LL: It’s about Robert Moses, the architect of the New York that we live in today and about how someone who was the Commissioner of Parks, never elected for anything, managed to be able to build the power and the capacity to negotiate with the cities—the powers that be—to force through an enormous amount of construction that would forever change the way that New York City looks and also demonstrate that power does not always flow through government and that unelected power is really scary.
WS: When we come back from the break, Lisa dives further into the Power Broker and into the city around her.I didn’t know anything about Robert Caro at the time and it just looks like a big old dry book about a dead white guy by an old white guy.
WS: When Lisa Lucas first moved to New York as a recent college grad, she was eager to learn more about the city around her. And she couldn’t have chosen a better book for that moment than The Power Broker.
LL: You realize that somebody is governing where you live, that these spaces didn’t just happen. These spaces were built and these spaces were designed and that thoughtlessness and carelessness with people had consequence. And you started to notice a housing project and you started to notice a pool and you started to notice all of these different things, like where you were living, that you just would have taken totally for granted. And I still think when I see something that I know from reading The Power Broker was built by Robert Moses. I still notice it.
WS: The book itself also surprised Lisa.
LL: I thought it was cool. I thought it was like, I remember thinking it’s a big old book. I feel like I look smart when I’m reading it. I feel like I want to win. I want to finish it. I picked it up and I thought, I’m going to read this book and that person probably doesn’t think I’m going to finish it. And it probably looks surprising that I’m sitting on the train at Flushing on the 7, reading it. And I like that, because I was super young and stupid, right? There was like an aesthetics to reading. I think there still are, right? Like people on the subway are signaling something when they read a book. And I think I was definitely trying to signal something about who I wanted to be when I picked it up, but I had no idea other than I had heard it was good. It was a real, true surprise, what I found once I started reading it.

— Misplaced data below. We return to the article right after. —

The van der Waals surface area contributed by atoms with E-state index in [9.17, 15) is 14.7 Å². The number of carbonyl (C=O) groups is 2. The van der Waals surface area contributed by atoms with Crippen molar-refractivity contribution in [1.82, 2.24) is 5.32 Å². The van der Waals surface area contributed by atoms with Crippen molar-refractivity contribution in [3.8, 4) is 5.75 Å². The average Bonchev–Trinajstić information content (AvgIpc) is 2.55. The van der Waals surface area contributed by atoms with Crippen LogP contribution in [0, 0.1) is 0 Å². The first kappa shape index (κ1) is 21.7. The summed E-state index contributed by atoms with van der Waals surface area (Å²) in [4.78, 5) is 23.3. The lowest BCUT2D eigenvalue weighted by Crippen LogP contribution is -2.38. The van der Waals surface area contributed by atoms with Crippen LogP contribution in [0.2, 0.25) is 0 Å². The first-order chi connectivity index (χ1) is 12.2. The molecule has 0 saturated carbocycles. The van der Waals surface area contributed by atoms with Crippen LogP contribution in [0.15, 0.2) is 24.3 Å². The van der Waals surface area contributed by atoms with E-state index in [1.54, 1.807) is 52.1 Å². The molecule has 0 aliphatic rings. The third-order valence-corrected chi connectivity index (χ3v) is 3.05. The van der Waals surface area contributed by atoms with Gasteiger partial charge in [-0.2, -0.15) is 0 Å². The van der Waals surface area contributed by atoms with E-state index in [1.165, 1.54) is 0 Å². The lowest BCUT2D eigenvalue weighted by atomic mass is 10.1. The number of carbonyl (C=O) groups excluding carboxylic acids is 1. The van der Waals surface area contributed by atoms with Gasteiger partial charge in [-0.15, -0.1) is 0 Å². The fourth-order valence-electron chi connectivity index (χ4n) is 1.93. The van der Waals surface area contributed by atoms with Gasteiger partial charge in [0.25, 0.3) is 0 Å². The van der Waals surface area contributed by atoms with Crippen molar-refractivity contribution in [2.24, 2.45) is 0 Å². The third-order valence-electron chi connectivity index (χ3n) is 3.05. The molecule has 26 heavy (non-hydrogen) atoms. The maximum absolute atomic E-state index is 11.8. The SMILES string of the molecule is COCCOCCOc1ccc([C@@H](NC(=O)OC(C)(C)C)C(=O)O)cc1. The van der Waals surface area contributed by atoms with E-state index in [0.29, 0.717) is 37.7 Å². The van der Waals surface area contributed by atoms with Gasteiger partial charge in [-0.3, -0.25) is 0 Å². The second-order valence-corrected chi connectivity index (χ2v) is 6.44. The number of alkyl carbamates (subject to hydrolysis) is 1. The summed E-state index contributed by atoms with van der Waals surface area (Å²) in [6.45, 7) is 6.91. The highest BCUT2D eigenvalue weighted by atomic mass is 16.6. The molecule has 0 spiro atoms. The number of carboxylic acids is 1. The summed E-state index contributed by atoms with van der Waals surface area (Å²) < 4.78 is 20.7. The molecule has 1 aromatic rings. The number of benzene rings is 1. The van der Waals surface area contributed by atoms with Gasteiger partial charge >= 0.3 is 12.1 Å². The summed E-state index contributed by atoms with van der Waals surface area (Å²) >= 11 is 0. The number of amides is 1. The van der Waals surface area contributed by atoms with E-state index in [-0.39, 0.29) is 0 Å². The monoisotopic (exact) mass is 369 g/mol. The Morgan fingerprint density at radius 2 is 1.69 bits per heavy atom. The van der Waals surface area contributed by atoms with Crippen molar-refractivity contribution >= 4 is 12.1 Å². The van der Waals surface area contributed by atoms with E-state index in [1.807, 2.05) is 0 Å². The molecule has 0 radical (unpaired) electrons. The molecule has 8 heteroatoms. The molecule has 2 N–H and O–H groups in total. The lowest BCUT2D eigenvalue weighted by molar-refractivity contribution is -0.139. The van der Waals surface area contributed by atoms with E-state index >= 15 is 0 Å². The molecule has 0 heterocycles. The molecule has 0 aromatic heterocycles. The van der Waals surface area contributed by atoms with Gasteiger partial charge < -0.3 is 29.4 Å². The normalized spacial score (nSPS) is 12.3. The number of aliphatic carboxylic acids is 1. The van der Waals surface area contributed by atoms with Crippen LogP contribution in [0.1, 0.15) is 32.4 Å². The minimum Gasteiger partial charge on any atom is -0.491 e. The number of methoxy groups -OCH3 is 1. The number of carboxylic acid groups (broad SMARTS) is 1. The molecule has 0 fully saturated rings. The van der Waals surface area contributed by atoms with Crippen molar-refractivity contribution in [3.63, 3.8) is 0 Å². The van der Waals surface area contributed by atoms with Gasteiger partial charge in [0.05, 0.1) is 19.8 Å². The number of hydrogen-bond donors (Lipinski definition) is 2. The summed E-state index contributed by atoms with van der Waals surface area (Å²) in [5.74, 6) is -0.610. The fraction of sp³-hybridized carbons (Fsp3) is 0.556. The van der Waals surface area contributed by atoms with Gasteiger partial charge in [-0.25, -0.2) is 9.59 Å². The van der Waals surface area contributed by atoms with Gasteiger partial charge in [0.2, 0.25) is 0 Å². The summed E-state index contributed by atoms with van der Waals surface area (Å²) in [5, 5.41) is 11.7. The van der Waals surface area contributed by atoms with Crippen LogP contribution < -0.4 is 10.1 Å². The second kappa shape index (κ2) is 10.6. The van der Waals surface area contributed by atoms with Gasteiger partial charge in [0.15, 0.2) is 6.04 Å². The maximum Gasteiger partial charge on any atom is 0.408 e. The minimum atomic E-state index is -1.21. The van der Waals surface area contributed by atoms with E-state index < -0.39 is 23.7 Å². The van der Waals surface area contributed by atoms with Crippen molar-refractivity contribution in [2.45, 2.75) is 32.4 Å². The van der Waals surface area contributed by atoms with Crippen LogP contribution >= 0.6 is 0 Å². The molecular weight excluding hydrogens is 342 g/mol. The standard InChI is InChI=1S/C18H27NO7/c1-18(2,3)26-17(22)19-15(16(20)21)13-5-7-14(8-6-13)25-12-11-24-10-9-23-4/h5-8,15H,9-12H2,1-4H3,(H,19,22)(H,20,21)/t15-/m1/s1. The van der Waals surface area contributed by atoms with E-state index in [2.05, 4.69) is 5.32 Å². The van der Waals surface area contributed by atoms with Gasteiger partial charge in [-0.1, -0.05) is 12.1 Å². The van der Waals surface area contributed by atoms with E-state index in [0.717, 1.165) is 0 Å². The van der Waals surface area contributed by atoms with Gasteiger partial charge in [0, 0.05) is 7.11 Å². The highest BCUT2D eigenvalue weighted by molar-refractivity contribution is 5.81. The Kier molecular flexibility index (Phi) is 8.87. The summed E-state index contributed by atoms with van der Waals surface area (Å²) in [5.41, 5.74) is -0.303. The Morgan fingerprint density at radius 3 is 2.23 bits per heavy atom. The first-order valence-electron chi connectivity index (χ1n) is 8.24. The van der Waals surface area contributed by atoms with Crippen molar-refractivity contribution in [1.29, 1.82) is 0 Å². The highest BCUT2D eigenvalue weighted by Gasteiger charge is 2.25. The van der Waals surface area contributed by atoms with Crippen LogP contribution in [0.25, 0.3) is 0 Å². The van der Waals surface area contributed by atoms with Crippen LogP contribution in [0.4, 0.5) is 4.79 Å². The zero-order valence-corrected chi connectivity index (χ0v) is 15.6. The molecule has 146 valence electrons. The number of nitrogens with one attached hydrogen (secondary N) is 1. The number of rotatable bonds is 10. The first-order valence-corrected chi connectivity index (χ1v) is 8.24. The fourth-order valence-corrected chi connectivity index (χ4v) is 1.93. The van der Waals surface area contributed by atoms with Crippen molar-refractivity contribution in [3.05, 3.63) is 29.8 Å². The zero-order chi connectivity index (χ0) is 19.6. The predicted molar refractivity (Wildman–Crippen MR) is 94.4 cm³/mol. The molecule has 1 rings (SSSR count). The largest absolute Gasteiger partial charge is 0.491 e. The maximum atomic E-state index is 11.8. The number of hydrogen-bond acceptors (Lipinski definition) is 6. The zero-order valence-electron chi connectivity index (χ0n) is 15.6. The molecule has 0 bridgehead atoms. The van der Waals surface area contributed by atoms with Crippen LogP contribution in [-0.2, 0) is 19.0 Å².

It’s this big dense looking nonfiction book about some dead dude, right? Like that built in New York. It seemed like it might be a little dry. I knew that I would like to know what was inside of it. But it didn’t seem like it was going to be a particular joyful experience. And what I found was that the language itself was so adjacent to the fiction that I loved reading and so evocative and gorgeous and thoughtful. And then on the flip side, it also was just such an extraordinary take on something that so many of us take for granted.
WS: It was Robert Caro’s writing that made Lisa hold the book in particular esteem.
LL: I didn’t know anything about Robert Caro at the time and it just looks like a big old dry book about a dead white guy by an old white guy. And I was just absolutely shaken by the clear interest in justice that this author had and the loving, tender, thoughtful regard in which he described the people that Robert Moses had been rolling over. And the way that Bob Caro described these people, it was, they were included. They were a part of the story. They were equal participants in the telling of the story of New York. And it’s building in the time of Robert Moses.